Book: The Love Songs of W.E.B. Du Bois

Author: Honorée Fanonne Jeffers

Review by: Michel Gerebtzoff, consul general of Belgium in Atlanta

Michel Gerebtzoff

One of my great joys is immersing myself in a location with books that carry a strong sense of place. Here in Atlanta, my night stand is 50 percent Southern, the rest being largely U.S.-focused: History books, Southern Gothic, Imani Perry’s South to America (which I’ll read next) and other books recommended to me by local friends.

Opening one is a bit like putting on extended-reality glasses: They add another dimension to the intense experience of settling in a place, albeit for a brief few years.

Jeffers is a poet and professor rooted in Georgia and Alabama. This book, her first novel, has been a beloved companion over a few months earlier this year. I picked it up after hearing one of Jeffers’ poems late one night on GPB. I read it slowly and sometimes had trouble remembering all the characters’ paths but rejoiced in a supremely (to me as a non-native English speaker) well-written, haunting and unsettling epic.

We start our journey in central Georgia, in the early 1700s, amongst a Muscogee tribe that won’t be able to hang on to their land for long, but whose bloodline will flow down through generations to present day Ailey, whose struggles and coming of age story we also follow as the novel jumps back and forth in time.

Predatory behaviors and abuse, slavery, racism, class struggle, colorism underpin the “historical” part of the book and provide ample tension without, I feel, veering towards a political treatise where the characters are just props in a demonstration. It is not a funny nor optimistic novel, but it is deeply human, flaws and all, and sometimes oneiric. We see the vivid impact of past events and tragedies on the life of Ailey and her family, and she gradually becomes aware of this too.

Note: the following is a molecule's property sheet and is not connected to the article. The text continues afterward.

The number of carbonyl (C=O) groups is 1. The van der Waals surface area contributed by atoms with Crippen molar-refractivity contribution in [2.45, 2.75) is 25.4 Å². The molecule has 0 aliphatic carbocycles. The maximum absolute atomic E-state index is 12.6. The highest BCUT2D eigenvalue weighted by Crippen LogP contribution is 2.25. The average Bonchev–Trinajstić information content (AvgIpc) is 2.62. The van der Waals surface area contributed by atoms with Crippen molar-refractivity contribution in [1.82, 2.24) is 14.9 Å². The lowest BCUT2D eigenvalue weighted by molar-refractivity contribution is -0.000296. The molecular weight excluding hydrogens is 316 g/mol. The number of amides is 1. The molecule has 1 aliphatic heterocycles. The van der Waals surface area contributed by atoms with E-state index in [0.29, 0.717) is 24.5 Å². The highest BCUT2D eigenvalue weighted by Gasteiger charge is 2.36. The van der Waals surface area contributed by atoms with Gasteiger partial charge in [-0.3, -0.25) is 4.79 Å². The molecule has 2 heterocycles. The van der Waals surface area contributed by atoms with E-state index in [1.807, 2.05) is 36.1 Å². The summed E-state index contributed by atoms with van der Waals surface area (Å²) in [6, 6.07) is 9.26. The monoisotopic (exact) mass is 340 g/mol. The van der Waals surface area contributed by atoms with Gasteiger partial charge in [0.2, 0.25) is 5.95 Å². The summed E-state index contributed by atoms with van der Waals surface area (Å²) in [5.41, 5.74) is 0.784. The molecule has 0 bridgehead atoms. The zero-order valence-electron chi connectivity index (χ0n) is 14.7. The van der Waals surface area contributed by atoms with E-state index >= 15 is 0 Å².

Just living, coping isn’t enough for her. She discovers that she needs to understand history and politics, dig out the roots to find the resolution of her undefined feelings into her adult identity and ground herself.

As with all books, this one is probably not for everyone. It is slow and the themes aren’t new, of course, but maybe my lack of knowledge on local history fed my interest and helped me enjoy this novel with a fresher mind. I didn’t really become attached to any of the characters but found the evolution of central Georgia throughout three centuries as depicted in the book compelling. And I like being introduced to political concepts through fiction.

Finally, I really really liked the music and rhythm of the language, which is paramount for me to enjoy a book. Pick it up and see for yourself!

Editor’s notes: Global Atlanta will receive a 10 percent commission on any purchase of this book through the links on this page. 

Each year, Global Atlanta asks influential readers and community leaders to review the most impactful book they read during the course of the year. This endeavor has continued annually since 2010.

See last year’s full list of books on BookShop here, and all 2021 reader picks here.

All books were chosen and reviews written independently, with only mild editing from our staff.